The People’s Climate Vote was carried out by the UN along with the University of Oxford and various NGO’s, to educate people on the subject of climate change and the possible solutions thereof, as well as to survey the public around the world as to the actions they believe governments should take.

On the subject of plant-based diets, the report states, “Rearing livestock in a conventional way contributes to climate change mainly due to deforestation to expand pastures. Unless forest-friendly and regenerative and biodiversity conservation approaches are adopted in livestock and beef production, just like conventional agriculture it creates environmental and health impacts. Plant-based diets offer an alternative to provide nutritious food with lower methane emissions.”

The popularity of the concept of plant-based diet as a climate policy, compared to the overall average of 30% around the world, showed that 42% were in favour in small island developing states; 33% were in favour in high-income countries; 29% in least developed countries; and 29% in middle-income countries.

“The survey brings the voice of the people to the forefront of the climate debate. It signals ways in which countries can move forward with public support as we work together to tackle this enormous challenge.” Achim Steiner, Administrator, United Nations Development Programme.

Source: Vegonomist

Climate Change Threatens to Unlock New Microbes and Increase Heat-Related Illness and Death

The Journal of Clinical Investigation (JCI) recently published “Viewpoint” articles by Johns Hopkins University School of Medicine professors who warn that global climate change is likely to unlock dangerous new microbes, as well as threaten humans’ ability to regulate body temperature.

Johns Hopkins Bloomberg Distinguished Professors Rexford Ahima, M.D., Ph.D., and Arturo Casadevall, M.D., Ph.D., M.S., along with William Dietz, M.D., Ph.D., director of the George Washington University’s Sumner M. Redstone Global Center for Prevention and Wellness, and Susan Pacheco, M.D., associate professor in the Department of Pediatrics at the University of Texas Health Science Center at Houston, authored journal articles relevant to their fields that detail how rising temperatures around the world pose dangerous threats to humanity.

Ahima, director of Johns Hopkins’ Division of Endocrinology, Diabetes and Metabolism, wrote in the journal that “global warming threatens human thermoregulation and survival.”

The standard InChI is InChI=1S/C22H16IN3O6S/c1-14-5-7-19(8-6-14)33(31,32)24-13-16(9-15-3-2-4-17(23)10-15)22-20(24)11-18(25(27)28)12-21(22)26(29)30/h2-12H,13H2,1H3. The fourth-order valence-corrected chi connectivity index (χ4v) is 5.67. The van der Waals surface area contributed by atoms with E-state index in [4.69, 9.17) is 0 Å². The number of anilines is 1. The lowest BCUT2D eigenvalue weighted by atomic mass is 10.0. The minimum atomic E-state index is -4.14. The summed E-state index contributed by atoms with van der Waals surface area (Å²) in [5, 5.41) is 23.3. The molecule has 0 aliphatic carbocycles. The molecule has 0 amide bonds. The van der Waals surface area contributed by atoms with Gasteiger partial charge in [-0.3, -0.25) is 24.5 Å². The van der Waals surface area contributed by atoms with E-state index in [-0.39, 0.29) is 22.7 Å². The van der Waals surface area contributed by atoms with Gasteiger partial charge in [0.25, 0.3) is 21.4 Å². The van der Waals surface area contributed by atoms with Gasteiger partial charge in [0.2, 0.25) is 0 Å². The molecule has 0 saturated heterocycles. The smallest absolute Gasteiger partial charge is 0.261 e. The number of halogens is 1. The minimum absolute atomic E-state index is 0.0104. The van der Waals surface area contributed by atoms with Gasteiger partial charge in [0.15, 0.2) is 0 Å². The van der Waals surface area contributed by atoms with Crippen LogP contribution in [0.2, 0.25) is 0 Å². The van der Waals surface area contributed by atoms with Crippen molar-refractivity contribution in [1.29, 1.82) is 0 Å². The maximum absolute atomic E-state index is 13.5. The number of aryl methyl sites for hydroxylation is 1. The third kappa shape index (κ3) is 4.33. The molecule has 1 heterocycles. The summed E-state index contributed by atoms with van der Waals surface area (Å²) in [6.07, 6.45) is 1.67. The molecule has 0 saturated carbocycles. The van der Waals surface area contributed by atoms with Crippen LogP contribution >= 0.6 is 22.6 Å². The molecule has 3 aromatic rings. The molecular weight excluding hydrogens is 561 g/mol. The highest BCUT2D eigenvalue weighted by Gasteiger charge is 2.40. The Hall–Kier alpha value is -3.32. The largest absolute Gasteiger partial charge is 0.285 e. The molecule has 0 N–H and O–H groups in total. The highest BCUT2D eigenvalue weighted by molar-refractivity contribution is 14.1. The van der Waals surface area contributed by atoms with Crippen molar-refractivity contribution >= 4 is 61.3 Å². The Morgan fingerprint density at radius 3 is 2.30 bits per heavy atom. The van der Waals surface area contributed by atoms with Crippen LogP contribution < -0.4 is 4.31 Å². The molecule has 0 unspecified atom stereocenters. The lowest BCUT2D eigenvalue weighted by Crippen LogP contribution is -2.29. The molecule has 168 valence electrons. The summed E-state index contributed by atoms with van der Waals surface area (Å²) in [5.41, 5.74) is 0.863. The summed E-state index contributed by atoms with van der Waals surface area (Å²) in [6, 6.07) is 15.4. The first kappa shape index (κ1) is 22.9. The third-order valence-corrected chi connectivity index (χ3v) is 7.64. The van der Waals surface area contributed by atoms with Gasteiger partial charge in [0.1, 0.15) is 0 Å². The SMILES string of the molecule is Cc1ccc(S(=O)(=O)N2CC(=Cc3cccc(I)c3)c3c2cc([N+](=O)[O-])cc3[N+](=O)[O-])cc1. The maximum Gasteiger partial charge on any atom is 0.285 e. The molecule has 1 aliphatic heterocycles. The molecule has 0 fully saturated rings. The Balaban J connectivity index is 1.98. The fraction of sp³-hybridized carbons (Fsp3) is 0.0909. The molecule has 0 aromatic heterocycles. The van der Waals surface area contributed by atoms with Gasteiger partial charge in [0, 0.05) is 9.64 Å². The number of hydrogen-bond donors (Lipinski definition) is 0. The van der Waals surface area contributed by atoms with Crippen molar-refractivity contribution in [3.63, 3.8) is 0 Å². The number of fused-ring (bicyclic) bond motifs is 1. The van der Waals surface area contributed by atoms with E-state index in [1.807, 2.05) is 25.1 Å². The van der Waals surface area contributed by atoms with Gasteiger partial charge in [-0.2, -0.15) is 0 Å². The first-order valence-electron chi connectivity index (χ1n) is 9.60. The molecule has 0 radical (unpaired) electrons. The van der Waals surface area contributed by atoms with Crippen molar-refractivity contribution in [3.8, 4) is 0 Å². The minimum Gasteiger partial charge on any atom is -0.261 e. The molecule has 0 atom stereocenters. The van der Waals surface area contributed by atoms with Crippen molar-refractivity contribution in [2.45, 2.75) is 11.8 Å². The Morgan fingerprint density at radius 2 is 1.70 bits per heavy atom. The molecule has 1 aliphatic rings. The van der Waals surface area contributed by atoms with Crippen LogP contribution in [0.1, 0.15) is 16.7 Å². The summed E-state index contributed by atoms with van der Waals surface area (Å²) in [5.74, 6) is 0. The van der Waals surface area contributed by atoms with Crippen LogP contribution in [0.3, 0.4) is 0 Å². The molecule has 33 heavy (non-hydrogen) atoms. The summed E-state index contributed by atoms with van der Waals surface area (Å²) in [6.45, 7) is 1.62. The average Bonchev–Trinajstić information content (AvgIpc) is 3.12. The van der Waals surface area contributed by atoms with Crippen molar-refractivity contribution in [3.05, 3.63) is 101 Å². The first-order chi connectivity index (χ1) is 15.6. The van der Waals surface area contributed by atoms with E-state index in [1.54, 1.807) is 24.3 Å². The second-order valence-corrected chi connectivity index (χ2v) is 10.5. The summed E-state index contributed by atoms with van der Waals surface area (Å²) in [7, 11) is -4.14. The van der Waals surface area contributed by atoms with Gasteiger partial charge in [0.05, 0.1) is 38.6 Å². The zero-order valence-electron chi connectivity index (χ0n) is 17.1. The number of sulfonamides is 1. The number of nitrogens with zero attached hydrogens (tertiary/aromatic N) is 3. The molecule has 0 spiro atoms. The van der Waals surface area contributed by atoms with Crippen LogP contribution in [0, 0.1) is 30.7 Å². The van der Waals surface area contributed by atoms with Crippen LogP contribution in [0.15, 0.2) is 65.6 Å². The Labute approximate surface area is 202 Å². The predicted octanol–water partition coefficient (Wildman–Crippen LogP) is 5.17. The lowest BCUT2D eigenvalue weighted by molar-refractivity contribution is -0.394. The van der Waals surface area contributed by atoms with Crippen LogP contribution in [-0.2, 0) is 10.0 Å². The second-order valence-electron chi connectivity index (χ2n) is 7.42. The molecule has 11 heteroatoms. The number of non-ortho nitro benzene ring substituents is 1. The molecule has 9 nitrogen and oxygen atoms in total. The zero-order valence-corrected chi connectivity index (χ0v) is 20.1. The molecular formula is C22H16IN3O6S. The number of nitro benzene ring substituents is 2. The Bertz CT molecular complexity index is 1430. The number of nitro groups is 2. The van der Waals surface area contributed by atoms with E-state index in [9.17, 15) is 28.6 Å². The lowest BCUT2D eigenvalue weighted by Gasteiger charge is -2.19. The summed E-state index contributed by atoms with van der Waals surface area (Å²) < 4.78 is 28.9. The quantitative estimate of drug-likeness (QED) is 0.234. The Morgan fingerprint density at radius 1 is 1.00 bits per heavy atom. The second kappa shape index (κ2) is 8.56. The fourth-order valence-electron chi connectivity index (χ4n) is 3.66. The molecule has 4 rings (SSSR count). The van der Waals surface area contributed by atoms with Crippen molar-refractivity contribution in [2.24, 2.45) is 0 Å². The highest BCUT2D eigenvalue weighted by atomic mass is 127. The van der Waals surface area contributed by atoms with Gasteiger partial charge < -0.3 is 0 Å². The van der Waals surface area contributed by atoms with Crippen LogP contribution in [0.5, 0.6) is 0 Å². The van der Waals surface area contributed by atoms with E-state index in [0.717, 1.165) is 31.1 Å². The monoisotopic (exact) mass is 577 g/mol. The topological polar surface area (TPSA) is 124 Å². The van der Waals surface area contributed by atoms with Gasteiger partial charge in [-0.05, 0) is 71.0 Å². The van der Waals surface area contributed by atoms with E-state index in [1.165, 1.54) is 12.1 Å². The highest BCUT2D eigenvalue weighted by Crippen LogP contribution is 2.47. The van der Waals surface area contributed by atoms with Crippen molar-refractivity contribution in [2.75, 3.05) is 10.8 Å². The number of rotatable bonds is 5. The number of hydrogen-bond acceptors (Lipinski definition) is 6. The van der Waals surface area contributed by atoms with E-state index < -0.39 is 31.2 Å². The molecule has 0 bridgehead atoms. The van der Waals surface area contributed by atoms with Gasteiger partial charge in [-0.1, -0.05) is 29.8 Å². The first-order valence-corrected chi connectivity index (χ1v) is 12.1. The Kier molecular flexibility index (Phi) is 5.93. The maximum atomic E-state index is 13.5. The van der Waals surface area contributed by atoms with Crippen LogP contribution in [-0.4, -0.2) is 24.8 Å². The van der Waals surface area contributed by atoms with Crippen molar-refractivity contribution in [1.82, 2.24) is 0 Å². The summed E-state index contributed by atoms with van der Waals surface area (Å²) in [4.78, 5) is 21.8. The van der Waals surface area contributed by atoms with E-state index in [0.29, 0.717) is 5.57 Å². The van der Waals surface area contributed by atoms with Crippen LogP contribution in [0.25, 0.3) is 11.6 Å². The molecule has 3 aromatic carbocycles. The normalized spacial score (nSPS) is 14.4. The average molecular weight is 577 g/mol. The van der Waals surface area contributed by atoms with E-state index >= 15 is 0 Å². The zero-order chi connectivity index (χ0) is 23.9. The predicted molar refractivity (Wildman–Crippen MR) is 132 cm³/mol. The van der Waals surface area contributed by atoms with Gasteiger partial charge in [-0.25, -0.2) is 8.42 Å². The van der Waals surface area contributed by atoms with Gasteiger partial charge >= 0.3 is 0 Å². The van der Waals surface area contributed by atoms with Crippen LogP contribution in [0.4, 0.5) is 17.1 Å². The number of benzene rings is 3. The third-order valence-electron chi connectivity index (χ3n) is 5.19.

Ahima explains that people generate body heat and have the capacity to regulate their temperature within a few degrees. But “as heat waves become more common, more severe, and longer, we expect to see more heat-related illnesses and deaths,” he writes.

Ahima cites a recent study that examined global heat-related mortality, pointing out that tropical and subtropical countries and regions will experience the sharpest surge in illness and death stemming from higher temperatures, while the United States and Europe can also expect increases.

Casadevall’s article explores “the specter of new infectious diseases” as a result of the changing climate.

“Given that microbes can adapt to higher temperatures,” writes the professor of molecular microbiology and immunology, and infectious diseases, at Johns Hopkins’ schools of medicine and public health, “there is concern that global warming will select for microbes with higher heat tolerance that can defeat our endothermy defenses and bring new infectious diseases.”

Endothermy allows humans and other warm-blooded mammals to maintain high temperatures that can protect against infectious diseases by inhibiting many types of microbes.

Casadevall cites a particular climate threat from the fungal kingdom.

“We have proposed that global warming will lead many fungal species to adapt to higher temperatures,” he writes, “and some with pathogenic potential for humans will break through the defensive barrier provided by endothermy.”

As an example, Casadevall points to the rise of Candida auris, a species of fungus identified in 2009 and called a “catastrophic threat” by the U.S. Centers for Disease Control and Prevention in 2017.

“The nearly simultaneous emergence of Candida auris on three continents, an event proposed to result from global warming, has raised the specter that increased warmth by itself will trigger adaptations on certain microbes to make them pathogenic for humans.”

Casadevall says that, while fungi present the most immediate threat, other microbes also adapt to evolving conditions such as temperature. He writes that “the conceptual threat originally identified with fungi, and exemplified by C. auris as the canary in the coal mine, applies across the microbial world.”

Dietz’s article addresses climate change and malnutrition, calling obesity, undernutrition and climate change a “syndemic,” or multiple epidemics that interact and share common underlying social or economic determinants and policy drivers. In her article, Pacheco discusses climate change’s adverse consequences regarding pregnancy and maternal, fetal and child health.

In all four JCI “Viewpoint” articles, long-term strategies are urged to reduce greenhouse gas emissions and slow the trend of rising temperatures.

Source : The Johns Hopkins University